Written on behalf of Feigenbaum Consulting
As a law firm assisting clients in both the United States and Canada, we have many clients who own property in each country and may sell their property for profit or continue to maintain personal homes on both sides of the border. It’s not uncommon for Canadians to move to the United States (and vice versa) for short or long timeframes. When doing so, that person might decide to sell their property in Canada. Depending on how long a home has been lived in, there can be significant tax considerations to consider when making the sale. A recent decision from the Tax Court of Canada shows how one taxpayer had to go to great lengths to demonstrate she had not bought her condo with the intention to sell it for a profit in the short term.
Taxpayer sold home less than a year after taking possession
The matter before the court was an appeal from the taxpayer against an assessment issued to her by the Canada Revenue Agency (“the CRA”). It all started when the appellant signed an agreement of purchase and sale on November 13, 2007, for a townhouse located in Markham, Ontario. She purchased the property for $413,080.
The appellant stated she intended to use the home as her residence and took possession of it following its construction on May 19, 2011. The previous December, she had met and started a relationship with a man who is now her husband. He is a citizen of the United States. At the time the home was ready to be moved into, she was not prepared to give it up, though she did decide to move to the United States to live with her husband in early 2012. Because of this decision, she sold her property on June 29, 2012, for $478,000, netting her a profit of just over $40,000.
Taxpayer audited following sale of home
The CRA reassessed the appellant’s taxes payable in 2015 following an audit. The audit determined that the sale of the home had resulted in a business income of $43,041. The reassessment resulted in her owing $22,160.98 in taxes on that extra income. While she initially objected to the reassessment, it was confirmed in February 2017. She did not appeal at that time and paid the money owed in full while still living in the United States.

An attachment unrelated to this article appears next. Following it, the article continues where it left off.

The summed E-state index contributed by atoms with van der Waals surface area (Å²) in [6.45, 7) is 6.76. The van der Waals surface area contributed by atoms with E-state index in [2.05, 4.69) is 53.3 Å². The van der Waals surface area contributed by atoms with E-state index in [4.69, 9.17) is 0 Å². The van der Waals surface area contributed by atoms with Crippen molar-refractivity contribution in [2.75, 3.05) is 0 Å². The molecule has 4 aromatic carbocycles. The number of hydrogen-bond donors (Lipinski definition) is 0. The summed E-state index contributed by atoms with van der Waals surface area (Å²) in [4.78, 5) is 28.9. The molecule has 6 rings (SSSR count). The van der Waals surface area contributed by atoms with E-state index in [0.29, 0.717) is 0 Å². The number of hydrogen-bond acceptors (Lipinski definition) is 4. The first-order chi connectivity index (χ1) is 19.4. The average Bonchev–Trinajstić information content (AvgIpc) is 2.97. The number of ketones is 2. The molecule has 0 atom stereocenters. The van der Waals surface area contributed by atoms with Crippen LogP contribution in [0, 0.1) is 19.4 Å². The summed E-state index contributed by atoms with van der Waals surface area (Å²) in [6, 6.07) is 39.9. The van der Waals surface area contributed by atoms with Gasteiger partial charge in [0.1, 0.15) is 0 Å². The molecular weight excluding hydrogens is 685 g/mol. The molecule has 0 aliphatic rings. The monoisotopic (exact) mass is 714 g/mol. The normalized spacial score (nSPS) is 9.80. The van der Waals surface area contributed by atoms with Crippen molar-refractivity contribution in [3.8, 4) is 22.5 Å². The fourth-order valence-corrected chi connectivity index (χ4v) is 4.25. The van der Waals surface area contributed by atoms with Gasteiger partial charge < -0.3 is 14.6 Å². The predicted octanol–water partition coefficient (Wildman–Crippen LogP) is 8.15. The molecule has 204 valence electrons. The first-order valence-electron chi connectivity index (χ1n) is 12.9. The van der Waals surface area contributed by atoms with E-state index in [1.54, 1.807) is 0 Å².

In what the court described as “a kind of ironic thanks,” the CRA imposed a GST/HST account on the appellant, deeming her a “builder” under the Excise Tax Act “The Act”). As a builder, she was not only liable for income tax on the profits she made from the sale of the house but also HST from the sale. The CRA sought $54,991 as well as interest of $20,036 and penalties of $2,199.64. The appellant claimed she is not a builder and should not be responsible for paying HST.
The law around income from “flipping” houses
The court began its analysis by looking at how the Excise Act defines a builder. In short, it states that a builder of a residential complex is someone who acquires an interest in a property before it is registered as a condo, or before it has been occupied as a place of residence or lodging with the primary purpose of selling it or leasing it as part of a business venture. It does not apply to people who construct, hire someone to construct, or live in the property for reasons other than business or trade.
When deciding whether someone has acquired or sold property as a business venture, there are several factors to consider. These factors, which the Supreme Court of Canada established in 1986, include:
- The nature of the property sold
- The length of period of ownership
- The frequency or number of other similar transactions by the taxpayer
- Work expended on or in connection with the property realized
- The circumstances that were responsible for the sale of the property
The appellant’s position was that she intended to live in the property, occupied it before moving for personal reasons, and did not carry out business from it. However, the CRA’s position was that the condo was the type of property that can be easily flipped for profit and that her motive at the outset was to sell it for profit.
Court found no evidence appellant intended to flip home for profit
The court applied the Supreme Court of Canada’s factors to the appellant’s situation. The court did not give any weight to the CRA’s argument that the townhouse was the type of property that is easy to flip for profit, stating the type of property is not determinative about intent. While the appellant did live in it only for a short period, she moved only because she had fallen in love and eventually married a person living in the United States.
The court noted that while the move happened after the appellant lived in the home for less than a year, she had signed the purchase agreement three years earlier. The appellant also had no apparent business related to selling property and did not have a business plan or anything else to indicate she had purchased the home with the intent to sell it for profit after such a short time.
Considering these factors, the court ruled in favour of the appellant and found she had “credible and logical” reasons for acquiring the property and selling it.
Contact Feigenbaum Law to reduce your tax burden in the United States and Canada
The tax team at Feigenbaum Law offers a full suite of tax services, including cross-border issues. We help clients in the United States and Canada shield themselves and their businesses from the liabilities and pitfalls associated with complex tax scenarios. Contact us online or by phone at 877-275-4792 to see how we can help resolve your tax situation or make your cross-border transition as smooth as possible.